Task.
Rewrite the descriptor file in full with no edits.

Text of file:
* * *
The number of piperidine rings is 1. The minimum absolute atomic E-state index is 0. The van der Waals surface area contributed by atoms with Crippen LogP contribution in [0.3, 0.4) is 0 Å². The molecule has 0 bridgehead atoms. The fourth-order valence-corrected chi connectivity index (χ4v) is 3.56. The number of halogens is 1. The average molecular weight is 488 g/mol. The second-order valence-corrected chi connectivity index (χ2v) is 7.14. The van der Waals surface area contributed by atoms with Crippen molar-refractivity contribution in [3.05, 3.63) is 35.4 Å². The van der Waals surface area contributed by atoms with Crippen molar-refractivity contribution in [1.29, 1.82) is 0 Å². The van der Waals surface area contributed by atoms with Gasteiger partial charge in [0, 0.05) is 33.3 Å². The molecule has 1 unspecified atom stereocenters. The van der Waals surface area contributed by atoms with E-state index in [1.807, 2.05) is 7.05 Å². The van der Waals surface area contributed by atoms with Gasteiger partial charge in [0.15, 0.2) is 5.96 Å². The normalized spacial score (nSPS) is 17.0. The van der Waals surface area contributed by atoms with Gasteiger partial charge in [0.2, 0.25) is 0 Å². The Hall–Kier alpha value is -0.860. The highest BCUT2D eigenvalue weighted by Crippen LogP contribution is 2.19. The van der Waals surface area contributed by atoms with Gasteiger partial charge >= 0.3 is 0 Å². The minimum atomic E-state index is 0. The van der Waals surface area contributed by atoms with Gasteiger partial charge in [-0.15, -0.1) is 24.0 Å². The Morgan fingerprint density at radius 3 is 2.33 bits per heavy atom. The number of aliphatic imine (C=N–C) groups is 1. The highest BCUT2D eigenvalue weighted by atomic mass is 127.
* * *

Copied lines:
The number of piperidine rings is 1. The minimum absolute atomic E-state index is 0. The van der Waals surface area contributed by atoms with Crippen LogP contribution in [0.3, 0.4) is 0 Å². The molecule has 0 bridgehead atoms. The fourth-order valence-corrected chi connectivity index (χ4v) is 3.56. The number of halogens is 1. The average molecular weight is 488 g/mol. The second-order valence-corrected chi connectivity index (χ2v) is 7.14. The van der Waals surface area contributed by atoms with Crippen molar-refractivity contribution in [3.05, 3.63) is 35.4 Å². The van der Waals surface area contributed by atoms with Crippen molar-refractivity contribution in [1.29, 1.82) is 0 Å². The van der Waals surface area contributed by atoms with Gasteiger partial charge in [0, 0.05) is 33.3 Å². The molecule has 1 unspecified atom stereocenters. The van der Waals surface area contributed by atoms with E-state index in [1.807, 2.05) is 7.05 Å². The van der Waals surface area contributed by atoms with Gasteiger partial charge in [0.15, 0.2) is 5.96 Å². The normalized spacial score (nSPS) is 17.0. The van der Waals surface area contributed by atoms with Gasteiger partial charge in [0.2, 0.25) is 0 Å². The Hall–Kier alpha value is -0.860. The highest BCUT2D eigenvalue weighted by Crippen LogP contribution is 2.19. The van der Waals surface area contributed by atoms with Gasteiger partial charge >= 0.3 is 0 Å². The minimum atomic E-state index is 0. The van der Waals surface area contributed by atoms with Gasteiger partial charge in [-0.15, -0.1) is 24.0 Å². The Morgan fingerprint density at radius 3 is 2.33 bits per heavy atom. The number of aliphatic imine (C=N–C) groups is 1. The highest BCUT2D eigenvalue weighted by atomic mass is 127.